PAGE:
Subaru rallycross racer Scott Speed is fueled by competition, virtual or real
Scott Speed would race a sack of potatoes if you put a steering wheel on it. He’d drive the hell out of it, too.
That comes through about 15 seconds into any conversation with the rallycross champion and former NASCAR and Formula One driver.
“I’m just a competitor, and I will always find what gets me to the finish line first,” he says from his home. A small twang creeps into his speech, but not from his childhood in California. Maybe from his current home in North Carolina.
It adds a light-hearted, familial feel to his confident—if not slightly intimidating—points: he races to win. Always.
For now, that means racing on-screen—not on pavement. Like his Subaru teammate, Travis Pastrana, Scott’s confined to racing on a simulator. He races just about anything—stadium trucks, open-wheel cars, rallycross. It’s a pause for a renaissance racer, and maybe the first break the 37-year-old has ever had.
Scott ascended through karting and formula cars into F1, then shifted to stock car racing, rallycross, and Formula E—he’d like to try stage rally next. It sounds like he can’t wait to fail, but only because that’s the tried-and-true road to winning he already knows.
“I’m for sure not going to be great at it at the beginning. But I love to prove to myself if I can also achieve some success doing that. I’d have to start from the bottom, and I enjoy learning the craft of motor racing,” he says.
Scott not only races in the weekly iRallycross Invitational, but he also helped design the physics for the race cars used in the simulator. Scott points out that the cars were designed for “zero entertainment value, 100% as realistic as possible, period” and says the iRX cars are among the toughest to drive in iRacing.
Established racers in other disciplines struggle. The cars move, the track evolves, the strategy and gamesmanship (or, racecraft) change.
Despite his hyper-competitive attitude, Scott’s actually an open book.
“I have no secrets. I’m constantly trying to ask all the kids and all the other racers that are doing the Rallycross stuff if I can help, because the quicker everybody gets up to speed and the more they all enjoy it, the better it is for all of us,” he says.
He means it, too.
He shares with me his sim setup: a Heusinkveld rig, complete with pedals, three monitors, and a Simucube Direct Drive wheel. He calls it a minimalistic setup but notes he’s not getting beat because of his hardware by anyone. Even though its retail value is well past $1,000, he notes that one world-class competitor uses a “Logitech G27 wheel and pedals you get at Best Buy for 200 bucks…It’s all a bit of personal preference.”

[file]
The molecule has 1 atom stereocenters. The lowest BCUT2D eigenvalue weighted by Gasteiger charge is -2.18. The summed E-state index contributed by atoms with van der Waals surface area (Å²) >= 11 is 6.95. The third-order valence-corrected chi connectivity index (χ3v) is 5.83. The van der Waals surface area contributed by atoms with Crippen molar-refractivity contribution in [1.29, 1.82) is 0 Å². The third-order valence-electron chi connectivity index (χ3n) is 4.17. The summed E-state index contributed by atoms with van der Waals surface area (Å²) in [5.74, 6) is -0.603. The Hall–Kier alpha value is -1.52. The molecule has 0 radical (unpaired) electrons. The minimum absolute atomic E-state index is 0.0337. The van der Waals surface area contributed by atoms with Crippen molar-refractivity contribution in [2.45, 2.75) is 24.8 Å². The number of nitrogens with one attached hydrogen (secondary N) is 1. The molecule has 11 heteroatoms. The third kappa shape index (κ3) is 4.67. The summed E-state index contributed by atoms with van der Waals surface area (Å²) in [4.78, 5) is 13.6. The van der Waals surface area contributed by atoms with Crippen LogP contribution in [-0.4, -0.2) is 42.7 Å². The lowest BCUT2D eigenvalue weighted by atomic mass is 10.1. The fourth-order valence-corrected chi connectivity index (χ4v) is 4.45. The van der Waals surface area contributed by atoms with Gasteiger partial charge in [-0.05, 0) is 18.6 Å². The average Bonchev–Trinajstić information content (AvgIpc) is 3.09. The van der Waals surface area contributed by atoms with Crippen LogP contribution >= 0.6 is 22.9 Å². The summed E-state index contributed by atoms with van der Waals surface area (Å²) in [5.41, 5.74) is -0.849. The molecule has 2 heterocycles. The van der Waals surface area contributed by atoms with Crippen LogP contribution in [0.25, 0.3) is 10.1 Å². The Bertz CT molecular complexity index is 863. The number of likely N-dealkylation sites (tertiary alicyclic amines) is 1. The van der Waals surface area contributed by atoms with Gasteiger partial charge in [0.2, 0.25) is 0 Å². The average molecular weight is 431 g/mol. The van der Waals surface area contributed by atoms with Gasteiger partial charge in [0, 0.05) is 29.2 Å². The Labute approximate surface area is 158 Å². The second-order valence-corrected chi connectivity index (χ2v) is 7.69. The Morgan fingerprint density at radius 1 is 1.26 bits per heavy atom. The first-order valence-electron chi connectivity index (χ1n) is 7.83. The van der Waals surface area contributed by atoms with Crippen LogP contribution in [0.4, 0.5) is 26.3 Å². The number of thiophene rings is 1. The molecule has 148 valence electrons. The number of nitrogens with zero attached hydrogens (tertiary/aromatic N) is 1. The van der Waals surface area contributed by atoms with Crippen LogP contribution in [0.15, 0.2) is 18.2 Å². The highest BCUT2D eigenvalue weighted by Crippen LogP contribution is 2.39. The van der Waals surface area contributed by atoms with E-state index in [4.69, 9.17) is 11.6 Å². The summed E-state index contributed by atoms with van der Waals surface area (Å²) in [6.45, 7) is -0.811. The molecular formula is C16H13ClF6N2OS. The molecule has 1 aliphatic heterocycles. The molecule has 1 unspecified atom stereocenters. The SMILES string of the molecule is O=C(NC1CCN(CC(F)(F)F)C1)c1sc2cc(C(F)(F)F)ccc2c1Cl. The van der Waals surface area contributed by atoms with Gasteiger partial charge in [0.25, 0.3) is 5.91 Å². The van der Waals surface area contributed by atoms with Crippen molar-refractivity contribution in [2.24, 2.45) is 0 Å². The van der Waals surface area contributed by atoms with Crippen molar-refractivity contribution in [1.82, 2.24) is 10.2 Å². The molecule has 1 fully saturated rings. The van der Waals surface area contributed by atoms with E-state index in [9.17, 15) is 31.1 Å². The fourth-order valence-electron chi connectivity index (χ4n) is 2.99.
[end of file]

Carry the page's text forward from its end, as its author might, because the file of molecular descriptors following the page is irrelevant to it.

Then he shares with me the first thing he tells sim rallycross racers. It’s a full minute of coaching from a professor of racing before I get a word in—not that I want to say anything.
“The biggest thing in Rallycross is that the track conditions change,” he says. “In iRacing, when you start off in practice, the track is fresh, so that dirt is thick, and you can slide the car around a lot more. As more and more cars are on the track, or as you do more and more laps, it sweeps off the thick gravel just like it does in real life, and you have to start becoming a lot more line-dependent.
“It becomes a lot more important that you’re in the right spot because as that gravel gets thrown out of the way, you start getting down a little bit more grip, but that grip shows up in a narrow line. It becomes more important to be in that line than it does necessarily trying to carry a lot of speed or drive recklessly. …Understanding that the dirt will change like that will really, really help.”
It’s a master class from a master of speed.
Pretty soon, Scott’s talking gear selection around Sonoma—the last virtual venue for the iRX series.
“Around Sonoma, I never took a single corner below fourth gear. The engine has a lot of torque, and in (iRacing), that’s kind of hard to understand,” he says. “I think in real life you’d be in fourth, too.”
The twang comes back and it’s clear from the way Scott talks that he’d have the same enthusiasm talking corners at Sonoma in his simulated rally car, corners at Monaco in an F1 car, corners at Utah Motorsports Campus (where he broke his back last year, but he’s fully recovered), or corners on his driveway.
Racing isn’t just in his blood. It’s in his breath. Every breath.
“I race the simulator and I race in real life 100% the same,” he says.
He walks me through the analytical parts of every corner, every decision, every move. He makes moves on the track like he has to answer for them at the end. He’s competitive-compassionate if there is such a thing.
“I really enjoy helping people. It’s one of the things I enjoy a lot about motor racing. I sort of have a Ph.D. in motor racing, it’s one of the only things I really can speak about in life,” he says.
Scott hasn’t yet won, but his heat race at Sonoma was blisteringly fast. The first corner of his final was brutal, a pile-up should’ve sidelined his car.
“It’s the first corners that are always super difficult in Rallycross, and in the virtual Rallycross they seem even more difficult,” he says. “With how hard I was hit into the wall, it was a miracle that the car was able to continue going at all.”
If there’s a way to race, Scott Speed will find it. Always has.